Re: What is our art?

Subject: Re: What is our art?
From: Andrew Plato <intrepid_es -at- yahoo -dot- com>
To: "TECHWR-L" <techwr-l -at- lists -dot- raycomm -dot- com>
Date: Tue, 19 Feb 2002 11:29:01 -0800 (PST)

"Kelley" wrote...

> The STC or some other org, I don't care, could be like the old waitress
> agency/unions. These were basically agencies that did what recruiters do,
> but they used the monies for training. They guaranteed each member to
> employers and represented waitresses as a group, demanding reasonable pay.
> Additionally, union dues were a way of pooling money to provide relief
> during hard times, whether individual or collective (due to "market
> discipline").

This was tried. It was called the Soviet Union and it didn't work out real
well. There is this thing called GREED. And as Gordon Gekko reminds us: greed
is good.

Unions + technology = baaaad.

> In his book, _JobShift_ (quite popular in the early nineties), William
> Bridges argued that freelancers were the trend of the future for _most_ of
> us. As such, there were many positive reasons why this would be a Good
> Thing. But, there were downsides because going it alone doesn't protect you
> from the vagaries of the market (the paddle of market discipline). To deal
> with thatr, Bridges suggested that we really ought to lose the disdain for
> unions and think of more creative ways to handle the "discipline of the
> market" other than to just sigh and say, "Well, market forces at work, what
> can you do?" Someone chastized others for taking jobs at low wages. Hardly
> productive, but inevitable because the process encourages us to blame one
> another for something that isn't entirely in or control, not as individuals
> at any rate.

The free market where competition is the chief motivator is the only way to
ensure a drive to excellence. If you attempt to remove competition from the
equation prices will go up and quality goes down. This isn't Andrew ranting,
its basic economics.

> Instead of some agency making a profit, other techwriters would operate and
> maintain the union.

Free of charge? Do you like to work for free? I don't.

That means you have to pay those people that maintain it, and they'll need an
office, and a fax machine, and a T1 connection to the Internet, and a luncheon
every 3rd Wednesday with the STC Warlord...all that stuff costs money. Who will
pay for it?

Hence the problem with unions. Either people donate their time (which many
won't or can't) or they too must charge members. Which is really no different
from an agency taking a margin.

> With modern technology, it doesn't have to look like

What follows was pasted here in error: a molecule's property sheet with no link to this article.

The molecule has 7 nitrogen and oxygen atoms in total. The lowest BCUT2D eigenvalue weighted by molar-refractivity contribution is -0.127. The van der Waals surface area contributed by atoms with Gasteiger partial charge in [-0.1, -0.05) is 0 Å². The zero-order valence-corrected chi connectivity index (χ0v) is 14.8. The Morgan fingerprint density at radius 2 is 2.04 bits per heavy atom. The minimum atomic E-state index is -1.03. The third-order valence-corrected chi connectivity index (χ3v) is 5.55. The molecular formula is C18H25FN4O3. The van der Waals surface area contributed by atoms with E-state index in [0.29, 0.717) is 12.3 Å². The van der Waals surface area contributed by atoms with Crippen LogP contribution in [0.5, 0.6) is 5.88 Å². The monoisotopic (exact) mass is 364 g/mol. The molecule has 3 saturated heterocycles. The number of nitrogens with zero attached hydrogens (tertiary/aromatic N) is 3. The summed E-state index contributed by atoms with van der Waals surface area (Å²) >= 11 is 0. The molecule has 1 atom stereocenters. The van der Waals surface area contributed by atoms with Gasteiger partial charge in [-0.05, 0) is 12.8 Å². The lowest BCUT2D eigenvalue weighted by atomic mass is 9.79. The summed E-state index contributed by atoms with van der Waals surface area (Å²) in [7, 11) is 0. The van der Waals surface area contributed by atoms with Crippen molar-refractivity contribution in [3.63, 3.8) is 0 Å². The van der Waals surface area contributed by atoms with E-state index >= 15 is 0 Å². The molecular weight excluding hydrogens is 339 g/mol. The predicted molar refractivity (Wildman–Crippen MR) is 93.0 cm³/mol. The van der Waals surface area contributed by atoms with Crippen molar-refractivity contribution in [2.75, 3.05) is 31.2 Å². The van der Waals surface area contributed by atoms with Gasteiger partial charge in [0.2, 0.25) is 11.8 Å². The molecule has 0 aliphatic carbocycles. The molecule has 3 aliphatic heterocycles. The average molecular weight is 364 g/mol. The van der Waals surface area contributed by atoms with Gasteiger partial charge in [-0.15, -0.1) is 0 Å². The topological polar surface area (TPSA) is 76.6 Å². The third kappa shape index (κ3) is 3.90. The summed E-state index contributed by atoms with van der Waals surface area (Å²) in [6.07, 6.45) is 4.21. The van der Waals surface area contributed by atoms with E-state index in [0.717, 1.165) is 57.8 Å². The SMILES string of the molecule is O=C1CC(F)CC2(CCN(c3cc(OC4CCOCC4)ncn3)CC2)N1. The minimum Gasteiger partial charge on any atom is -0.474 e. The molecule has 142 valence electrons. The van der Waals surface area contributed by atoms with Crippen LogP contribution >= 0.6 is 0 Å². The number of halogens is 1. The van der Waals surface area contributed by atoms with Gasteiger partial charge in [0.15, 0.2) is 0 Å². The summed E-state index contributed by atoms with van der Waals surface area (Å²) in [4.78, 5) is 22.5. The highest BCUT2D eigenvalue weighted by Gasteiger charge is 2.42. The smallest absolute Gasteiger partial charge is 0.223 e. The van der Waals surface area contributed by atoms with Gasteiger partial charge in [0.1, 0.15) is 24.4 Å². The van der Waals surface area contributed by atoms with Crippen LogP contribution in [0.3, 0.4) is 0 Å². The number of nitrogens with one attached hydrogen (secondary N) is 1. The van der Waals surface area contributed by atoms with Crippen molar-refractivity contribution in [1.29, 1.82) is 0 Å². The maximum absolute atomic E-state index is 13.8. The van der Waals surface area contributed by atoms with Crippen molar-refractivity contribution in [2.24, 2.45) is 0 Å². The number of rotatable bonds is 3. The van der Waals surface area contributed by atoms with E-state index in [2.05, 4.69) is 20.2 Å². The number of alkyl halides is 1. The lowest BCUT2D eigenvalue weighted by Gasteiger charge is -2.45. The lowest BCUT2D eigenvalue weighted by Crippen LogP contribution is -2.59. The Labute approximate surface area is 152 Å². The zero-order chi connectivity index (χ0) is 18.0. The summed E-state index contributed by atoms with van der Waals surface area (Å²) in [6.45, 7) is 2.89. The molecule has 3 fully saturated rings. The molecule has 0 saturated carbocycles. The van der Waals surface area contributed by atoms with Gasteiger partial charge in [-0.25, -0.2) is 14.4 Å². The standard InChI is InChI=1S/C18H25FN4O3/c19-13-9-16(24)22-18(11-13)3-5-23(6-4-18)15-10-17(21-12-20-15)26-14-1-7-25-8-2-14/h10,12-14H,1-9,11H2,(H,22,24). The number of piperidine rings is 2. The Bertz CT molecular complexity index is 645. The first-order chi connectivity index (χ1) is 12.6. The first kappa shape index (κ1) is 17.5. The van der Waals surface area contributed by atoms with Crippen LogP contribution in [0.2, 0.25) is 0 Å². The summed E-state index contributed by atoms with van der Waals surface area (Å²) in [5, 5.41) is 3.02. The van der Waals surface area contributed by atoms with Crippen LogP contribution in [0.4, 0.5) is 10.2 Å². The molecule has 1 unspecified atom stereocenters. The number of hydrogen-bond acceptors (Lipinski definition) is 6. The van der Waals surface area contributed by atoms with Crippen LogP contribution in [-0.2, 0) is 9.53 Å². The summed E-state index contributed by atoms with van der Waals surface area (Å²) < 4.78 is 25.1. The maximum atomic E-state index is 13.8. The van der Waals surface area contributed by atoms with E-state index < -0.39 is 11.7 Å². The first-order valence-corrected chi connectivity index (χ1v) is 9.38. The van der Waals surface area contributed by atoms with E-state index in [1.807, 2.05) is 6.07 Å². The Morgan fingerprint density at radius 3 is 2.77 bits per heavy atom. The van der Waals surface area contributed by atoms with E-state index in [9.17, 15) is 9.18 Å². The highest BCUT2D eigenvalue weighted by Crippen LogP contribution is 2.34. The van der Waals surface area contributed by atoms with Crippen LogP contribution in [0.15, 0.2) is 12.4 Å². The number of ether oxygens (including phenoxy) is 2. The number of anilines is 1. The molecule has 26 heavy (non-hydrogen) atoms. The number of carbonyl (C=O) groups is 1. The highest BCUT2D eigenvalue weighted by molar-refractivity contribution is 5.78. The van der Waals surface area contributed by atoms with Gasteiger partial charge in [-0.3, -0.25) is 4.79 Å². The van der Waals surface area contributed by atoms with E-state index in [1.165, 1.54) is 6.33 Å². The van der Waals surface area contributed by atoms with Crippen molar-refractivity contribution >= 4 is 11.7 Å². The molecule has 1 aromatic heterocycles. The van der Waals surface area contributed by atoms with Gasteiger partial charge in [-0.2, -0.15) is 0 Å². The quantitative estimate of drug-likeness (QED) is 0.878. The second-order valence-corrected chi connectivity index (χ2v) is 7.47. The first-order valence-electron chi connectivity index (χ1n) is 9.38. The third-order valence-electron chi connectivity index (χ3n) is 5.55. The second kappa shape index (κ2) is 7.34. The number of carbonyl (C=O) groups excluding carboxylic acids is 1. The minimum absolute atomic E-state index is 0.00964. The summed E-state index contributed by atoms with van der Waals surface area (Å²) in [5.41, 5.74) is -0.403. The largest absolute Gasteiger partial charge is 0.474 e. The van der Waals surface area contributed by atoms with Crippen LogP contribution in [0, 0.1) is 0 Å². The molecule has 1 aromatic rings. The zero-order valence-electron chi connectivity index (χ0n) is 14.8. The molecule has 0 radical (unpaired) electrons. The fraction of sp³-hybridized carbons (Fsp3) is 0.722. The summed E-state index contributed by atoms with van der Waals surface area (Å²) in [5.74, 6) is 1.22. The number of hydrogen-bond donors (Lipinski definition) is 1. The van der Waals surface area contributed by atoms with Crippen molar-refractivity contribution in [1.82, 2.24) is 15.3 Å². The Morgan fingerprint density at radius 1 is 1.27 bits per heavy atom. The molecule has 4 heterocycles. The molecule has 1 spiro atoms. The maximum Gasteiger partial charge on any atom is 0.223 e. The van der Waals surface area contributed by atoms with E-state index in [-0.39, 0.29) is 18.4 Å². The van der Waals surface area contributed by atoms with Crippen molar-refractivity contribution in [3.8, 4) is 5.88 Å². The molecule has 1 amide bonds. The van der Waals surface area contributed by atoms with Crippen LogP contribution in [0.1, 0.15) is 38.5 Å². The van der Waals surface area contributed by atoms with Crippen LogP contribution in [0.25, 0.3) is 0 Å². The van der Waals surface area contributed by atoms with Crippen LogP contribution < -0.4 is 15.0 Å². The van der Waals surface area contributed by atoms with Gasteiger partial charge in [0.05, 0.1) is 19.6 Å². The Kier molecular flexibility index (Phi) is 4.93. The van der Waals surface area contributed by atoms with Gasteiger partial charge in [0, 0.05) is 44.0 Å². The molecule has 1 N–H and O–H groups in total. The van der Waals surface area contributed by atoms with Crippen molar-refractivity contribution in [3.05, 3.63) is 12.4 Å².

> the top-down hierarchy model of older unions at all. And, the nice thing
> about other techwriters running this union-agency is that they're working
> in _techwriter's_ interests, not the agency's, and they're negotiating with
> employers' with a good, working understanding of what the jobs entail,
> skill levels, etc.

There are already agencies that specialize in tech writers. And they
(hopefully) make a profit while serving the tech writing community. Many list
members here run tech writing agencies.

> I understand the dangers posed by such organizations, particularly
> listening to the occasional derogatory murmurings about the STC, but it
> seems a fair sight more reasonable an approach than to hook your fate to
> the vagaries of a market that will boost you up when the tide is high and
> dash you on the shoals when it recedes.

"Market vagaries" are exactly what motivates and keeps our economy running. Its
a dog eat dog world. People are generally self-serving and greedy. And attempts
to engineer out these very universal animal instincts may be one for the
utopian philosophers, but they don't work so well in reality.

The free market generally (not always) rewards hard work, determination, and
intelligence while it punishes complacency, laziness, and ignorance.
Historically, unions have not been very good at seeing that the most qualified
rise to the top - where they deserve to be. Unions tend to reward loyalty and
term of duty - which are not always good indications of a person's
capabilities. Just because you have done tech writing for 10 years, doesn't
mean you're good at it.

The most skilled and most dedicated should and must be honored and rewarded for
their achievements. Otherwise, the morons will lead and you know what happens
when morons lead...

Andrew Plato

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